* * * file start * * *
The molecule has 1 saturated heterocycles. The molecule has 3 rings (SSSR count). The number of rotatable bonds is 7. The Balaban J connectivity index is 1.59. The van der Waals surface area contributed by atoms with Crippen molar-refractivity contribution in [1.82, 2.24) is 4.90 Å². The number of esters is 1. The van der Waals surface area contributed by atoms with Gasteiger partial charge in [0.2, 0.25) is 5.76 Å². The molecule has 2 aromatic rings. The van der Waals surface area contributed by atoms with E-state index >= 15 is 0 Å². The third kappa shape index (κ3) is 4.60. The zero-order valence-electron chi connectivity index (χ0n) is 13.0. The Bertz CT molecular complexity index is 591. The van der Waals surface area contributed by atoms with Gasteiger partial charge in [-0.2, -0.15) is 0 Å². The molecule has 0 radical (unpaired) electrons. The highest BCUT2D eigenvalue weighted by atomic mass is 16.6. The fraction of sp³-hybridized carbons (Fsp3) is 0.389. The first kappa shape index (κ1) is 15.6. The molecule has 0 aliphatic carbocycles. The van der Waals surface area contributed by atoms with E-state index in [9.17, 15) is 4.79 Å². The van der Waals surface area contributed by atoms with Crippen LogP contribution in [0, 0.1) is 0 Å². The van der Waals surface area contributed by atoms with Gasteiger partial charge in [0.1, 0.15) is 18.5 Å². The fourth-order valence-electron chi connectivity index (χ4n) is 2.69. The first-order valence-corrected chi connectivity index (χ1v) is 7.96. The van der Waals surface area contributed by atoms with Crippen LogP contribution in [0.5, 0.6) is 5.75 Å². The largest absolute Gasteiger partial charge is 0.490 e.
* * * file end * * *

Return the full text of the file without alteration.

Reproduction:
The molecule has 1 saturated heterocycles. The molecule has 3 rings (SSSR count). The number of rotatable bonds is 7. The Balaban J connectivity index is 1.59. The van der Waals surface area contributed by atoms with Crippen molar-refractivity contribution in [1.82, 2.24) is 4.90 Å². The number of esters is 1. The van der Waals surface area contributed by atoms with Gasteiger partial charge in [0.2, 0.25) is 5.76 Å². The molecule has 2 aromatic rings. The van der Waals surface area contributed by atoms with E-state index >= 15 is 0 Å². The third kappa shape index (κ3) is 4.60. The zero-order valence-electron chi connectivity index (χ0n) is 13.0. The Bertz CT molecular complexity index is 591. The van der Waals surface area contributed by atoms with Gasteiger partial charge in [-0.2, -0.15) is 0 Å². The molecule has 0 radical (unpaired) electrons. The highest BCUT2D eigenvalue weighted by atomic mass is 16.6. The fraction of sp³-hybridized carbons (Fsp3) is 0.389. The first kappa shape index (κ1) is 15.6. The molecule has 0 aliphatic carbocycles. The van der Waals surface area contributed by atoms with E-state index in [9.17, 15) is 4.79 Å². The van der Waals surface area contributed by atoms with Crippen LogP contribution in [0, 0.1) is 0 Å². The van der Waals surface area contributed by atoms with Gasteiger partial charge in [0.1, 0.15) is 18.5 Å². The fourth-order valence-electron chi connectivity index (χ4n) is 2.69. The first-order valence-corrected chi connectivity index (χ1v) is 7.96. The van der Waals surface area contributed by atoms with Crippen LogP contribution in [0.5, 0.6) is 5.75 Å². The largest absolute Gasteiger partial charge is 0.490 e.